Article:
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Innovative Use of Business Process Management Can Benefit IT, Too

We have all heard stories of innovative use of business process management (BPM) in the business. There are any number of good articles dealing with the innovative use of process solutions for saving money and time. While most organizations are discovering the monetary and time saving rewards of BPM, there are a growing number of organizations that are using BPM to innovate with processes. Process innovation does deliver hard benefits, but it also adds a dimension of "out-of-the-box thinking" and some "cool" softer benefits. A common soft benefit revolves around the image of the organizations that have embraced leveraging processes for innovation.

As BPM evolves, it will head towards more collaborative processes that take into account better human interactions. One innovative use is around incorporating social networks into the human capital processes. As we all know, attracting the best employees possible to our organizations is crucial for long term success. One organization that I am aware of is creating a social network that will surround a number of targeted college campuses and surrounding gathering spots where creative students hang. While there are no hard measurements right now, this organization believes that they will have the inside track for gathering potential new employees and extending the on-boarding process outside the four walls of the organization.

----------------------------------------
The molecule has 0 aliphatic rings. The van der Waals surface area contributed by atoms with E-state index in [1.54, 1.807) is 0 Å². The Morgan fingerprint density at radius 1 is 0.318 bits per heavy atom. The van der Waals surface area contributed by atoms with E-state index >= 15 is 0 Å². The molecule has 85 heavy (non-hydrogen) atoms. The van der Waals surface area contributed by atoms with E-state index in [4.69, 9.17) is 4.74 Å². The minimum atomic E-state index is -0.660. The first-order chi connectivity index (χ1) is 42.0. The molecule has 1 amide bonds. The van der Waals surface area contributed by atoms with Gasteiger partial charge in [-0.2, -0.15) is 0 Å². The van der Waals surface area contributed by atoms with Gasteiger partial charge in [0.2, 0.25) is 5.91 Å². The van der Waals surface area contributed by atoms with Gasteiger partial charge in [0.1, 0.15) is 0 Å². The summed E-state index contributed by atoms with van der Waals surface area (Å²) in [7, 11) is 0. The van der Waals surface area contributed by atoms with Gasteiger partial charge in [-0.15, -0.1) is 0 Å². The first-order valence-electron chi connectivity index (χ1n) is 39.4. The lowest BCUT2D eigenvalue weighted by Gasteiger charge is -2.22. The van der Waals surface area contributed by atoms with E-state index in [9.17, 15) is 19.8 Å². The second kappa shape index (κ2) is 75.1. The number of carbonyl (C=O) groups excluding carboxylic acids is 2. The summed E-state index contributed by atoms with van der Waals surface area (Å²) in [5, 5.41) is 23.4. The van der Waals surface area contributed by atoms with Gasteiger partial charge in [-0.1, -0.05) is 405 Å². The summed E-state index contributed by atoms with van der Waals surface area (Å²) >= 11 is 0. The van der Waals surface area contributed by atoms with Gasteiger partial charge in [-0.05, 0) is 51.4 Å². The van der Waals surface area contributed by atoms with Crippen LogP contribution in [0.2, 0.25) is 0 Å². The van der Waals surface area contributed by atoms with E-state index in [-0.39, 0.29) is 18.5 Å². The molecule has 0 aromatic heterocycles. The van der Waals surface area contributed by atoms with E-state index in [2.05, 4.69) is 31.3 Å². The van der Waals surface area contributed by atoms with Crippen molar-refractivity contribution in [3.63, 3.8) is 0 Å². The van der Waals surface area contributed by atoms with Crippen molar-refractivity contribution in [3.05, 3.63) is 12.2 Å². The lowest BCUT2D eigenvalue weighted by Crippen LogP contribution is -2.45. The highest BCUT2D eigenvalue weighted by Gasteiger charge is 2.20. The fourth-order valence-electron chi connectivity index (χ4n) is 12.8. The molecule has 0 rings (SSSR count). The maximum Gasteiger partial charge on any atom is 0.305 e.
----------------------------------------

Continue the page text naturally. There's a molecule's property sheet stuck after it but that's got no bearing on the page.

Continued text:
This same organization has created another social network for retired and about-to-retire employees. The intention here is to take known performers and extend their social experience with this organization. With the "grey wave" about to retire, this organization believes that they can extend the social and work experience of these retirees and to leverage their knowledge as stringers who can earn extra money without the hassles of employment. This seems like a winning idea that is likely to yield remote mentoring opportunities as well. Both of these creative applications of social networking make sense for a "win-win" situation in personnel management. A good experience with human capital may very well spillover into customer and investment relations down the road, but that is not clear yet.